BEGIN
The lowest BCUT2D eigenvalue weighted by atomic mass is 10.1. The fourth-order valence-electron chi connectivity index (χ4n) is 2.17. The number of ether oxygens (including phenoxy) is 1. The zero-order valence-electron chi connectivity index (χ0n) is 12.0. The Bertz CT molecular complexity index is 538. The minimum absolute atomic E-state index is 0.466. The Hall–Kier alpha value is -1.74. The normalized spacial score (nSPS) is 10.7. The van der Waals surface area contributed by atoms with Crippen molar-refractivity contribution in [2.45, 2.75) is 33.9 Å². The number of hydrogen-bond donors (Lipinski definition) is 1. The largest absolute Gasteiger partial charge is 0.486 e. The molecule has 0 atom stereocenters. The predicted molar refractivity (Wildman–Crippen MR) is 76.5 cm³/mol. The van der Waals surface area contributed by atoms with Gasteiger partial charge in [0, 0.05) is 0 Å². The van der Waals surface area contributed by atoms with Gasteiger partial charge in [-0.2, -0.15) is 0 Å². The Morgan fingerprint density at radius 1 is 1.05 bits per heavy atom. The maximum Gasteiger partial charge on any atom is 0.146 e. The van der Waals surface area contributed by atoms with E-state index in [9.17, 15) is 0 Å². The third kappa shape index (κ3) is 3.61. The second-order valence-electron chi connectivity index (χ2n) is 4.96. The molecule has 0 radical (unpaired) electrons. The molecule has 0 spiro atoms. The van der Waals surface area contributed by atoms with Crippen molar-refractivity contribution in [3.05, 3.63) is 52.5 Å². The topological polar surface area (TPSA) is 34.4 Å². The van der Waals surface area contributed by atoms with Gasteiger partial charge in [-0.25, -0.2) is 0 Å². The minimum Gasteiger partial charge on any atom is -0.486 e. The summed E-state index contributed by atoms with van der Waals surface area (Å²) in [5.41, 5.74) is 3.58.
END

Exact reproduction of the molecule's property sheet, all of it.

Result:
The lowest BCUT2D eigenvalue weighted by atomic mass is 10.1. The fourth-order valence-electron chi connectivity index (χ4n) is 2.17. The number of ether oxygens (including phenoxy) is 1. The zero-order valence-electron chi connectivity index (χ0n) is 12.0. The Bertz CT molecular complexity index is 538. The minimum absolute atomic E-state index is 0.466. The Hall–Kier alpha value is -1.74. The normalized spacial score (nSPS) is 10.7. The van der Waals surface area contributed by atoms with Crippen molar-refractivity contribution in [2.45, 2.75) is 33.9 Å². The number of hydrogen-bond donors (Lipinski definition) is 1. The largest absolute Gasteiger partial charge is 0.486 e. The molecule has 0 atom stereocenters. The predicted molar refractivity (Wildman–Crippen MR) is 76.5 cm³/mol. The van der Waals surface area contributed by atoms with Gasteiger partial charge in [0, 0.05) is 0 Å². The van der Waals surface area contributed by atoms with Gasteiger partial charge in [-0.2, -0.15) is 0 Å². The Morgan fingerprint density at radius 1 is 1.05 bits per heavy atom. The maximum Gasteiger partial charge on any atom is 0.146 e. The van der Waals surface area contributed by atoms with E-state index in [9.17, 15) is 0 Å². The third kappa shape index (κ3) is 3.61. The second-order valence-electron chi connectivity index (χ2n) is 4.96. The molecule has 0 radical (unpaired) electrons. The molecule has 0 spiro atoms. The van der Waals surface area contributed by atoms with Crippen molar-refractivity contribution in [3.05, 3.63) is 52.5 Å². The topological polar surface area (TPSA) is 34.4 Å². The van der Waals surface area contributed by atoms with Gasteiger partial charge in [-0.25, -0.2) is 0 Å². The minimum Gasteiger partial charge on any atom is -0.486 e. The summed E-state index contributed by atoms with van der Waals surface area (Å²) in [5.41, 5.74) is 3.58.